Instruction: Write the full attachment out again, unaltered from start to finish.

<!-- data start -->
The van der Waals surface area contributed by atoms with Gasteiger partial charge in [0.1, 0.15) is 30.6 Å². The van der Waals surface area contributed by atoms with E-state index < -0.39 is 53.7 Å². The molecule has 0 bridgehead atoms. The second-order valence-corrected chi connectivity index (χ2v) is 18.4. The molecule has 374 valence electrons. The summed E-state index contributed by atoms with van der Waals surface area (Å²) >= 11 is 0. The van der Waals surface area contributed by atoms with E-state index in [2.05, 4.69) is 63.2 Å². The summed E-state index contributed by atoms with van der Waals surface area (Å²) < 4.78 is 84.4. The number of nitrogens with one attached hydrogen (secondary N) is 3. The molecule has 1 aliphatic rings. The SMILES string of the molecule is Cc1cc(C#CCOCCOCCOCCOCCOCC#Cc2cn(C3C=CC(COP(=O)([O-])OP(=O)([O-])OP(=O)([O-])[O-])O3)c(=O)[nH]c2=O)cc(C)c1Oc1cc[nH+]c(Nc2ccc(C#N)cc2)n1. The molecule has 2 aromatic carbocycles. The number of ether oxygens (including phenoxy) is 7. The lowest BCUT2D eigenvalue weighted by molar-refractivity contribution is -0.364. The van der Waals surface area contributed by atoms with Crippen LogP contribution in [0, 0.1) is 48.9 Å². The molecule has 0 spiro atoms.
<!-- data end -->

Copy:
The van der Waals surface area contributed by atoms with Gasteiger partial charge in [0.1, 0.15) is 30.6 Å². The van der Waals surface area contributed by atoms with E-state index < -0.39 is 53.7 Å². The molecule has 0 bridgehead atoms. The second-order valence-corrected chi connectivity index (χ2v) is 18.4. The molecule has 374 valence electrons. The summed E-state index contributed by atoms with van der Waals surface area (Å²) >= 11 is 0. The van der Waals surface area contributed by atoms with E-state index in [2.05, 4.69) is 63.2 Å². The summed E-state index contributed by atoms with van der Waals surface area (Å²) < 4.78 is 84.4. The number of nitrogens with one attached hydrogen (secondary N) is 3. The molecule has 1 aliphatic rings. The SMILES string of the molecule is Cc1cc(C#CCOCCOCCOCCOCCOCC#Cc2cn(C3C=CC(COP(=O)([O-])OP(=O)([O-])OP(=O)([O-])[O-])O3)c(=O)[nH]c2=O)cc(C)c1Oc1cc[nH+]c(Nc2ccc(C#N)cc2)n1. The molecule has 2 aromatic carbocycles. The number of ether oxygens (including phenoxy) is 7. The lowest BCUT2D eigenvalue weighted by molar-refractivity contribution is -0.364. The van der Waals surface area contributed by atoms with Crippen LogP contribution in [0, 0.1) is 48.9 Å². The molecule has 0 spiro atoms.